By Chris Morris
October 24, 2011
"The introduction of the Kinect For Kids initiative certainly sounds wise, given the company's push in that direction. After all, who can argue with creating family-friendly titles with some of the biggest names in family entertainment?
The problem is: When you look at Microsoft's longer-term goals, things become a bit squishier.
While the company would never come out and say it directly, this push for the toddler and elementary school gamer is as much about making hay today (as the Xbox 360 hits price points that are affordable for the mainstream audience) as it is about setting up future generations of players.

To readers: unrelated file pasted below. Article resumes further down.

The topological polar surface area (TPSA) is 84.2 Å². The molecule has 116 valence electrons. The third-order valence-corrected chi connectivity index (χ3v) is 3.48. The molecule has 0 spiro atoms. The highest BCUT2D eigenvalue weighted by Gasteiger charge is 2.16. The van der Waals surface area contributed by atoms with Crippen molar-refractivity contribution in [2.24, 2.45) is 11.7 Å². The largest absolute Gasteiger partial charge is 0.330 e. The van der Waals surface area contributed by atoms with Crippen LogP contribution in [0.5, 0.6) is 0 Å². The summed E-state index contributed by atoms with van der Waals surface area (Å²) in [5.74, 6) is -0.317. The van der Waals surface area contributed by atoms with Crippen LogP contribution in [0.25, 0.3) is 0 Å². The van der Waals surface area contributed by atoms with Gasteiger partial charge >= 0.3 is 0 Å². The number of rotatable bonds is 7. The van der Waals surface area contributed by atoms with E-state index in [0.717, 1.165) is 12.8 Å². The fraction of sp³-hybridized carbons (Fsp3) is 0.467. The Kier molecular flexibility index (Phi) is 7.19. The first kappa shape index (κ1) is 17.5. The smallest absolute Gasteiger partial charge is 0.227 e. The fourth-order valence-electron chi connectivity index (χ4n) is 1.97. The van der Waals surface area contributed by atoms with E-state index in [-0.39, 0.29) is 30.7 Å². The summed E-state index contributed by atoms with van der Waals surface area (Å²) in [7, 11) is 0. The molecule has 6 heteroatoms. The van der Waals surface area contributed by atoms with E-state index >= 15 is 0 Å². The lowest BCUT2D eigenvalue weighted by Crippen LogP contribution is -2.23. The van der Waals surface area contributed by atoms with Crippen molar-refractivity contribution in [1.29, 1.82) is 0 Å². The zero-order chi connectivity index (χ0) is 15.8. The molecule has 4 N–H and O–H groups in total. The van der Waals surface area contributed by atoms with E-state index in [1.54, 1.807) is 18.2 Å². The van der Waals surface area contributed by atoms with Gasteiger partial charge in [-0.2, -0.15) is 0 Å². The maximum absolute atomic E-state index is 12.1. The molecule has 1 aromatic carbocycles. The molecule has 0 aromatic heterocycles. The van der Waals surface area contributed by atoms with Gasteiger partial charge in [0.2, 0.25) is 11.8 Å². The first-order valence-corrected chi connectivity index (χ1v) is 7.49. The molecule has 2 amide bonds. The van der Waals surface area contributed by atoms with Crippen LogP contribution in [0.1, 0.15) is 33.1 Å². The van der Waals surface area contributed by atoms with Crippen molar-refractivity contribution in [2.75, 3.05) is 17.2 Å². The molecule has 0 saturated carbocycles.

Basic advertising theory holds that brand loyalties run deep when they're formed at an early age. It's why geezers like me argue the merits of King Vitamin and Boo Berry breakfast cereal vs. today's Honey Kix and Banana Nut Cheerios. And it's the crux of the never-ending debate over whether the Nintendo Entertainment System or PlayStation 2 was the "best console of all time".
By offering games from Sesame Street, Pixar and other companies, Microsoft wants kids to get used to playing with Kinect - and develop a devoted attachment to the Xbox brand.
That might sound a little sinister, but it's pretty standard practice in both the business and gaming worlds. (Let's face it: The Game Boy was one of the more obvious gateway drugs to hit store shelves in the last quarter century.)..."